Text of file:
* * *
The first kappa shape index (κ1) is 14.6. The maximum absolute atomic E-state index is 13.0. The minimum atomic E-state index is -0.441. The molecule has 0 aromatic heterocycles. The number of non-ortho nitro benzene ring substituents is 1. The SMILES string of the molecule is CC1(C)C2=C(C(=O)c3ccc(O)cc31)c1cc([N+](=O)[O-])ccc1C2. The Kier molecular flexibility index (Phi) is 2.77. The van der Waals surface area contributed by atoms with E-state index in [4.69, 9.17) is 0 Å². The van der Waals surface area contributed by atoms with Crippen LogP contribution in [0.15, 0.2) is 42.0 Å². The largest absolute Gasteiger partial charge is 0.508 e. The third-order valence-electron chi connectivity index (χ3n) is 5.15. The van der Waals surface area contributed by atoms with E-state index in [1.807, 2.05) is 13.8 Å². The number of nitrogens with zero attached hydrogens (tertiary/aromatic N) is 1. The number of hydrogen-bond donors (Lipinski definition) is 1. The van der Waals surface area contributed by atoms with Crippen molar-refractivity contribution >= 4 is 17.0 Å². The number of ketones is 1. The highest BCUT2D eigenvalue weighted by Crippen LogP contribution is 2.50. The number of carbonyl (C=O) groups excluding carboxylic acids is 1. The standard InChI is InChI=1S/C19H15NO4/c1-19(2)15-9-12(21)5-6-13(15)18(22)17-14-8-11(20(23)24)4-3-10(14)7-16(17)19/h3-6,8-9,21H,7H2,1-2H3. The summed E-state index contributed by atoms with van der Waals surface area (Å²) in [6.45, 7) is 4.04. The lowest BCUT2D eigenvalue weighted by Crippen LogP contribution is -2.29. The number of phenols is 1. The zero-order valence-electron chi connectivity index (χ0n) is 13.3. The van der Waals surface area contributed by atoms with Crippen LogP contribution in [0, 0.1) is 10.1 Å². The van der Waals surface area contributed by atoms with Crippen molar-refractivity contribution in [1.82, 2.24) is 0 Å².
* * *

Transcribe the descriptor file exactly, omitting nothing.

The first kappa shape index (κ1) is 14.6. The maximum absolute atomic E-state index is 13.0. The minimum atomic E-state index is -0.441. The molecule has 0 aromatic heterocycles. The number of non-ortho nitro benzene ring substituents is 1. The SMILES string of the molecule is CC1(C)C2=C(C(=O)c3ccc(O)cc31)c1cc([N+](=O)[O-])ccc1C2. The Kier molecular flexibility index (Phi) is 2.77. The van der Waals surface area contributed by atoms with E-state index in [4.69, 9.17) is 0 Å². The van der Waals surface area contributed by atoms with Crippen LogP contribution in [0.15, 0.2) is 42.0 Å². The largest absolute Gasteiger partial charge is 0.508 e. The third-order valence-electron chi connectivity index (χ3n) is 5.15. The van der Waals surface area contributed by atoms with E-state index in [1.807, 2.05) is 13.8 Å². The number of nitrogens with zero attached hydrogens (tertiary/aromatic N) is 1. The number of hydrogen-bond donors (Lipinski definition) is 1. The van der Waals surface area contributed by atoms with Crippen molar-refractivity contribution >= 4 is 17.0 Å². The number of ketones is 1. The highest BCUT2D eigenvalue weighted by Crippen LogP contribution is 2.50. The number of carbonyl (C=O) groups excluding carboxylic acids is 1. The standard InChI is InChI=1S/C19H15NO4/c1-19(2)15-9-12(21)5-6-13(15)18(22)17-14-8-11(20(23)24)4-3-10(14)7-16(17)19/h3-6,8-9,21H,7H2,1-2H3. The summed E-state index contributed by atoms with van der Waals surface area (Å²) in [6.45, 7) is 4.04. The lowest BCUT2D eigenvalue weighted by Crippen LogP contribution is -2.29. The number of phenols is 1. The zero-order valence-electron chi connectivity index (χ0n) is 13.3. The van der Waals surface area contributed by atoms with Crippen LogP contribution in [0, 0.1) is 10.1 Å². The van der Waals surface area contributed by atoms with Crippen molar-refractivity contribution in [1.82, 2.24) is 0 Å².